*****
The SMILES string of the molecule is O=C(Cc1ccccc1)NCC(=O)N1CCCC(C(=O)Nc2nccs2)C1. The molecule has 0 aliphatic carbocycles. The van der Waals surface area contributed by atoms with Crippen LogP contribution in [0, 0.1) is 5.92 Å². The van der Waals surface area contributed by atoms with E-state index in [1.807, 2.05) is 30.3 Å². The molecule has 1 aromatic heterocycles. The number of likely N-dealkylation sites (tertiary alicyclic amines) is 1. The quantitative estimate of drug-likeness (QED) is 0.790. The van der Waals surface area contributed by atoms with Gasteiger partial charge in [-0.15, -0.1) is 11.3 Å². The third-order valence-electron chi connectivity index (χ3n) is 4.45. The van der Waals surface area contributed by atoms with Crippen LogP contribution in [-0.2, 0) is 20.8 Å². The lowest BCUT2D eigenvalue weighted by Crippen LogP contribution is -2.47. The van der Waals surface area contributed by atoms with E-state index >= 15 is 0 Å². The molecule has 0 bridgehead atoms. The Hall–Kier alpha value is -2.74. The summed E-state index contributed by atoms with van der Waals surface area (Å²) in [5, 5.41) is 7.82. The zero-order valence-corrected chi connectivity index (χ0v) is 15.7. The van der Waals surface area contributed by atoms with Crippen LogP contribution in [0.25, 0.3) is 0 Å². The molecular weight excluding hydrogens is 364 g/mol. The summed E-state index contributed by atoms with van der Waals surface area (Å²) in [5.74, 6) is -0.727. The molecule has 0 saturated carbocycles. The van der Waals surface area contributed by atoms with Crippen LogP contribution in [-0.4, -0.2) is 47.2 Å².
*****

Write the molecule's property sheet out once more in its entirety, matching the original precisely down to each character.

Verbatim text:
The SMILES string of the molecule is O=C(Cc1ccccc1)NCC(=O)N1CCCC(C(=O)Nc2nccs2)C1. The molecule has 0 aliphatic carbocycles. The van der Waals surface area contributed by atoms with Crippen LogP contribution in [0, 0.1) is 5.92 Å². The van der Waals surface area contributed by atoms with E-state index in [1.807, 2.05) is 30.3 Å². The molecule has 1 aromatic heterocycles. The number of likely N-dealkylation sites (tertiary alicyclic amines) is 1. The quantitative estimate of drug-likeness (QED) is 0.790. The van der Waals surface area contributed by atoms with Gasteiger partial charge in [-0.15, -0.1) is 11.3 Å². The third-order valence-electron chi connectivity index (χ3n) is 4.45. The van der Waals surface area contributed by atoms with Crippen LogP contribution in [-0.2, 0) is 20.8 Å². The lowest BCUT2D eigenvalue weighted by Crippen LogP contribution is -2.47. The van der Waals surface area contributed by atoms with E-state index >= 15 is 0 Å². The molecule has 0 bridgehead atoms. The Hall–Kier alpha value is -2.74. The summed E-state index contributed by atoms with van der Waals surface area (Å²) in [5, 5.41) is 7.82. The zero-order valence-corrected chi connectivity index (χ0v) is 15.7. The van der Waals surface area contributed by atoms with Crippen LogP contribution in [0.25, 0.3) is 0 Å². The molecular weight excluding hydrogens is 364 g/mol. The summed E-state index contributed by atoms with van der Waals surface area (Å²) in [5.74, 6) is -0.727. The molecule has 0 saturated carbocycles. The van der Waals surface area contributed by atoms with Crippen LogP contribution in [-0.4, -0.2) is 47.2 Å².